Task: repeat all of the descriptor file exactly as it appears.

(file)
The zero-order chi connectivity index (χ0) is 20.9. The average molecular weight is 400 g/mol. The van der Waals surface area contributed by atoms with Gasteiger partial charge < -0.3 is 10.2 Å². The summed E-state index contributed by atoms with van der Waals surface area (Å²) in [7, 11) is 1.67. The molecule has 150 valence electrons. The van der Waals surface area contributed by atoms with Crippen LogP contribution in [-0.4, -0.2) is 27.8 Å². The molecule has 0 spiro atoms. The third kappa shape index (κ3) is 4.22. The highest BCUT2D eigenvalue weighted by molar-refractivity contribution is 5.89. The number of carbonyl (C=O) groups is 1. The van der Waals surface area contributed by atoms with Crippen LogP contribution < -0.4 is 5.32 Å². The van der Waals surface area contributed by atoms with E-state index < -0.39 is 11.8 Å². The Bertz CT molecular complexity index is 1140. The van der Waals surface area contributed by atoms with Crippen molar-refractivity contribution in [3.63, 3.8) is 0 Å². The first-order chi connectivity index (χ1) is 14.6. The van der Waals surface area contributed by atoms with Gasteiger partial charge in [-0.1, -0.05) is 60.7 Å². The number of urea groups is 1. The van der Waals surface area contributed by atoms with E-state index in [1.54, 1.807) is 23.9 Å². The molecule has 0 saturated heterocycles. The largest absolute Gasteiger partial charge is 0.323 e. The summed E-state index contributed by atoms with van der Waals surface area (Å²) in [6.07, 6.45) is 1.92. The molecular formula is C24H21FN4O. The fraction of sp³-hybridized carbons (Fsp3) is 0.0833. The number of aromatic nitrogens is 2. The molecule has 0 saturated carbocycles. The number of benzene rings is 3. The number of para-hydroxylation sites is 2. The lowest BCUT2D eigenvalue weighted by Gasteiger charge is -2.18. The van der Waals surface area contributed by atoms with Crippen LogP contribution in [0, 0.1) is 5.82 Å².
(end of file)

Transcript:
The zero-order chi connectivity index (χ0) is 20.9. The average molecular weight is 400 g/mol. The van der Waals surface area contributed by atoms with Gasteiger partial charge < -0.3 is 10.2 Å². The summed E-state index contributed by atoms with van der Waals surface area (Å²) in [7, 11) is 1.67. The molecule has 150 valence electrons. The van der Waals surface area contributed by atoms with Crippen LogP contribution in [-0.4, -0.2) is 27.8 Å². The molecule has 0 spiro atoms. The third kappa shape index (κ3) is 4.22. The highest BCUT2D eigenvalue weighted by molar-refractivity contribution is 5.89. The number of carbonyl (C=O) groups is 1. The van der Waals surface area contributed by atoms with Crippen LogP contribution < -0.4 is 5.32 Å². The van der Waals surface area contributed by atoms with E-state index < -0.39 is 11.8 Å². The Bertz CT molecular complexity index is 1140. The van der Waals surface area contributed by atoms with Crippen molar-refractivity contribution in [3.63, 3.8) is 0 Å². The first-order chi connectivity index (χ1) is 14.6. The van der Waals surface area contributed by atoms with Gasteiger partial charge in [-0.1, -0.05) is 60.7 Å². The number of urea groups is 1. The van der Waals surface area contributed by atoms with E-state index in [1.54, 1.807) is 23.9 Å². The molecule has 0 saturated heterocycles. The largest absolute Gasteiger partial charge is 0.323 e. The summed E-state index contributed by atoms with van der Waals surface area (Å²) in [6.07, 6.45) is 1.92. The molecular formula is C24H21FN4O. The fraction of sp³-hybridized carbons (Fsp3) is 0.0833. The number of aromatic nitrogens is 2. The molecule has 0 saturated carbocycles. The number of benzene rings is 3. The number of para-hydroxylation sites is 2. The lowest BCUT2D eigenvalue weighted by Gasteiger charge is -2.18. The van der Waals surface area contributed by atoms with Crippen LogP contribution in [0, 0.1) is 5.82 Å².